Avatar Success Inspires Mountain Rechristening In Hunan Province

Zhangjiajie Tourism Authorities Rename “South Pillar of Heaven” (南天一柱) “Hallelujah Mountain” (哈利路亚山) To Attract Domestic, Foreign Tourists

While netizens continue to debate whether Zhangjiajie's "South Pillar of Heaven" (now "Hallelujah mountain") or Anhui province's Huangshan is the inspiration for Avatar's floating mountains, Zhangjiajie tourism officials hope their site sees a tourism boom
While netizens continue to debate whether Zhangjiajie’s “South Pillar of Heaven” (now “Hallelujah mountain”) or Anhui province’s Huangshan is the inspiration for Avatar’s floating mountains, Zhangjiajie tourism officials hope their site sees a tourism boom

One of the big stories making the rounds today is the decision by the management committee of the Yuanjiajie section of the Wulingyuan Scenic Area in Zhangjiajie, Hunan province, to officially change the name of the famous mountain peak formerly known as the “South Pillar of Heaven” (nan tian yi zhu) to “Hallelujah Mountain” (haliluya shan).

Whether a cynical attempt to cash in on the popularity of the movie Avatar— which included several scenes of floating mountains apparently inspired by the Zhangjiajie mountain range — or, as the authorities themselves claim, simply a way to “accommodate people’s wishes,” if nothing else the renaming plan has certainly gotten plenty of press.

Although some are rolling their eyes at the “Hallelujah mountain” name change, this is far from the first time a tourist site has latched on to movie success to lure more visitors. As we wrote recently, last year tourism officials in the sleepy Xixi wetlands in Zhejiang province saw an influx of tourists after the Chinese blockbuster “If You Are the One” by director Feng Xiaogang featured a 20-minute-long sequence filmed there. Tourism officials, and local businesspeople, soon sprang into action and offered “If You Are the One” themed tourism packages, which ultimately resulted in an unprecedented tourism boom in the area.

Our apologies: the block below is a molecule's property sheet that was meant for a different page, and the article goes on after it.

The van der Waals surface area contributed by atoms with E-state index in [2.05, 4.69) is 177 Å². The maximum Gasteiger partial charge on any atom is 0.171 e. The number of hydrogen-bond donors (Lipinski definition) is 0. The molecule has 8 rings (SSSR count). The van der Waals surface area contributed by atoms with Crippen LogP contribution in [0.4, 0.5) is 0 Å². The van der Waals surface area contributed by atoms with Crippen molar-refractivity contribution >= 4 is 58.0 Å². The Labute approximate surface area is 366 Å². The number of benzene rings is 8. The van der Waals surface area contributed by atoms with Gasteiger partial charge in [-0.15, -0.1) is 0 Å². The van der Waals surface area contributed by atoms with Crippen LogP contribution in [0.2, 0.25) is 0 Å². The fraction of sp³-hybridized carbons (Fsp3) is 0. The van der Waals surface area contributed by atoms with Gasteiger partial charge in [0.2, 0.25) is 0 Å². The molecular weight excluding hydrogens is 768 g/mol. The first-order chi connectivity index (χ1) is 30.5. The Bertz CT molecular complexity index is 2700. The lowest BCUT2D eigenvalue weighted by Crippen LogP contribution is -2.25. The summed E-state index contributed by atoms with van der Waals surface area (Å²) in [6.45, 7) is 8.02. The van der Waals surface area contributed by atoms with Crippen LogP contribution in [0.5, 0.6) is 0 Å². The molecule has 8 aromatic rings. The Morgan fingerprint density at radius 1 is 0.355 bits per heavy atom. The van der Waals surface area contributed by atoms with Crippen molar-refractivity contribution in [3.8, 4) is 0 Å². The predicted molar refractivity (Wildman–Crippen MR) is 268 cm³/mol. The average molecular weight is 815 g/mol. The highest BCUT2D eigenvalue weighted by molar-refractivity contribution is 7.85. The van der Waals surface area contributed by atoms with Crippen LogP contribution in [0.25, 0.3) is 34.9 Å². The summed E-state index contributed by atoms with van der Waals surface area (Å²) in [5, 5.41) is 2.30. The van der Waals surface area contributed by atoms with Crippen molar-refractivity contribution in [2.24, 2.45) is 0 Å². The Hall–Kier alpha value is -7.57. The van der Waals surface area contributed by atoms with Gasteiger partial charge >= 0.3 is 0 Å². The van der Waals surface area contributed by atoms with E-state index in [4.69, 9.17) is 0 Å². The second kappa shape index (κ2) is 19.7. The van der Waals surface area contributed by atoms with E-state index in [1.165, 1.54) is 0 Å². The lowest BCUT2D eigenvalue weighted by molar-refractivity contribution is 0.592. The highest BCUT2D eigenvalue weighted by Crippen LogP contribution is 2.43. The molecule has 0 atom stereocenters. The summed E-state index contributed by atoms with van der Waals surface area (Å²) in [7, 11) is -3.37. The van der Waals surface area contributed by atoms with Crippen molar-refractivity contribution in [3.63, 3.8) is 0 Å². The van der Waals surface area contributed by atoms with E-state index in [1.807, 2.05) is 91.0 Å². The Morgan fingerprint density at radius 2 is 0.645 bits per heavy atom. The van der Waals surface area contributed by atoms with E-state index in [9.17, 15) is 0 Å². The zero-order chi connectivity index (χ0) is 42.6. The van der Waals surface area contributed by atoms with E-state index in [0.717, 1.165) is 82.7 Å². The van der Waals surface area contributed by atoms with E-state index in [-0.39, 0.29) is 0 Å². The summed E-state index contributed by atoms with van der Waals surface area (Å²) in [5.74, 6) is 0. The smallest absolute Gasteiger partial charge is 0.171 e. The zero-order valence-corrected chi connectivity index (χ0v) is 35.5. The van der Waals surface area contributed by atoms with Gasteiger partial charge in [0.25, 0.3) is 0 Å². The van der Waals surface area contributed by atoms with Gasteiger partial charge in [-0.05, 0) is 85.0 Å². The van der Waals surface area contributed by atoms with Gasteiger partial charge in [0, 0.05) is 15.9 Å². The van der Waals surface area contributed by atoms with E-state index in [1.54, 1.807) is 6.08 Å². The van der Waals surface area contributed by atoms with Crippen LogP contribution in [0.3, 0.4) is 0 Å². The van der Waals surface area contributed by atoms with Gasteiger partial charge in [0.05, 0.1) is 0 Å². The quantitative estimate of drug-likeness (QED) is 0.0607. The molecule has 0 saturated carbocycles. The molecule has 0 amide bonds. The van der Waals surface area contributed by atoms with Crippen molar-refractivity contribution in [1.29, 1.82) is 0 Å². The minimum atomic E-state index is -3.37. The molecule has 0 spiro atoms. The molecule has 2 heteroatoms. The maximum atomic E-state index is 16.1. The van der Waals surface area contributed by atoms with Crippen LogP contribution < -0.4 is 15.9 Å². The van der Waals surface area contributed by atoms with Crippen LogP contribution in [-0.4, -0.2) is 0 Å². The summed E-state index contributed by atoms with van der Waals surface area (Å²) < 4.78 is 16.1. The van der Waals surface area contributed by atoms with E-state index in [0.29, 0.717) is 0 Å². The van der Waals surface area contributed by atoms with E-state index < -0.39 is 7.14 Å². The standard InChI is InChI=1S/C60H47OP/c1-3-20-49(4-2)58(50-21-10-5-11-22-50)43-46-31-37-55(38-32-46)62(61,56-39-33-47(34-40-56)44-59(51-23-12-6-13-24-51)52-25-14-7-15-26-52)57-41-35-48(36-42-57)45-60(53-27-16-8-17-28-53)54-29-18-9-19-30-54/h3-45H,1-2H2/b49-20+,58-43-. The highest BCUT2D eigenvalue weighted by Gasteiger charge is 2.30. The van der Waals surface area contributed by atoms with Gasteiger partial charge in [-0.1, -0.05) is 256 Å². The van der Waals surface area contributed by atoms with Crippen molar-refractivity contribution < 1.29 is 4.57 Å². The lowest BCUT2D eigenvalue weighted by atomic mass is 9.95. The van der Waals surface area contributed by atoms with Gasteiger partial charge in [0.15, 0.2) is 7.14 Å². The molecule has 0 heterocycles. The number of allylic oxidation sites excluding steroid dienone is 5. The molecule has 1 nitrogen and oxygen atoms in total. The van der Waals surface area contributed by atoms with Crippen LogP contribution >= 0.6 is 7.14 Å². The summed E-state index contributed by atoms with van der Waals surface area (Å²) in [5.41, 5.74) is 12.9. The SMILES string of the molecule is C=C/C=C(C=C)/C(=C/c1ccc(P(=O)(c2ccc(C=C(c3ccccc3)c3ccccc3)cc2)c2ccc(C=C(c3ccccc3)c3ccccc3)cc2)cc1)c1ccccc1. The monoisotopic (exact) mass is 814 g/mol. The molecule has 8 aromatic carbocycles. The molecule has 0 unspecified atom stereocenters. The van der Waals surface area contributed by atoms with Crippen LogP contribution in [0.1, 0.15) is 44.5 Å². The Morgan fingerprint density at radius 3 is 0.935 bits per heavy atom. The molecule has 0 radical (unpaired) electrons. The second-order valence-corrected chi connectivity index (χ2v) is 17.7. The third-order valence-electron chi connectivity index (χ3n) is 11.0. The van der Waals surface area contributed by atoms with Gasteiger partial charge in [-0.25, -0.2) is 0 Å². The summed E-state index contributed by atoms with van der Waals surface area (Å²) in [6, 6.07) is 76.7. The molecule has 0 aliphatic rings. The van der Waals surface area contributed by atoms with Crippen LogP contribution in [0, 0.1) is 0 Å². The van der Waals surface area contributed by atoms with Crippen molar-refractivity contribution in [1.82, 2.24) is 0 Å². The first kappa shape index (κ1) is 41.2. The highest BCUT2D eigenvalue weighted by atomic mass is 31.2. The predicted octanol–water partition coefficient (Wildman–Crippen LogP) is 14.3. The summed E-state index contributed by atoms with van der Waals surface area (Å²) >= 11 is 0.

While these package deals are generally only successful in the short run, in some cases — such as in the UNESCO World Heritage site Jiuzhaigou in Sichuan province, featured in Zhang Yimou’s film “Hero,” which saw a spike in domestic tourism after the success of the 2002 film yet continues to consistently attract eco-tourists from China and abroad — they can open the door for more investment in, and visitors to, areas that tourists may have otherwise forgotten about.

Four-day package deals are being offered on the CITS website

As the Zhangjiajie government website (Chinese) says,this week Zhangjiajie’s tourism director Song Zhiguang told reporters that the “Avatar”-themed package deals now being offered have two main aims: to bring in “movie tourists” who want to see “Hallelujah mountain” specifically, and to attract more tourists to the area’s other sites: Yuanjia Jie, Tianzishan, Jinbian Xi, Huanglong Cave and other scenic spots. Said Song,

Pandora’s far away, but Zhangjiajie is near. It’s understood that the popularity of the film “Avatar” will lead to a new tourist boom in Zhangjiajie over the Spring Festival.

As Reuters observed, the Zhangjiajie branch of China International Travel Service Corp (CITS) is now offering a “Magical tour to Avatar-Pandora” as well as a “Miracle tour to Avatar’s floating mountain” on its website (www.citszjj.com). According to the site, these tours are four days long, and include mountain climbing and sightseeing excursions at sites with names like “the inspiration for ‘Avatar’s’ Hallelujah mountain,” “mi hun tai,” and “warrior taming horse.” Interestingly enough, descriptions of their package deals are in Chinese only at this point, which hints that Zhangjiajie’s Avatar fever is, so far at least, almost entirely targeting domestic tourists around the Spring Festival holiday. We’ll have to see whether tour operators who cater to foreign tourists also pick these tours up in coming weeks.


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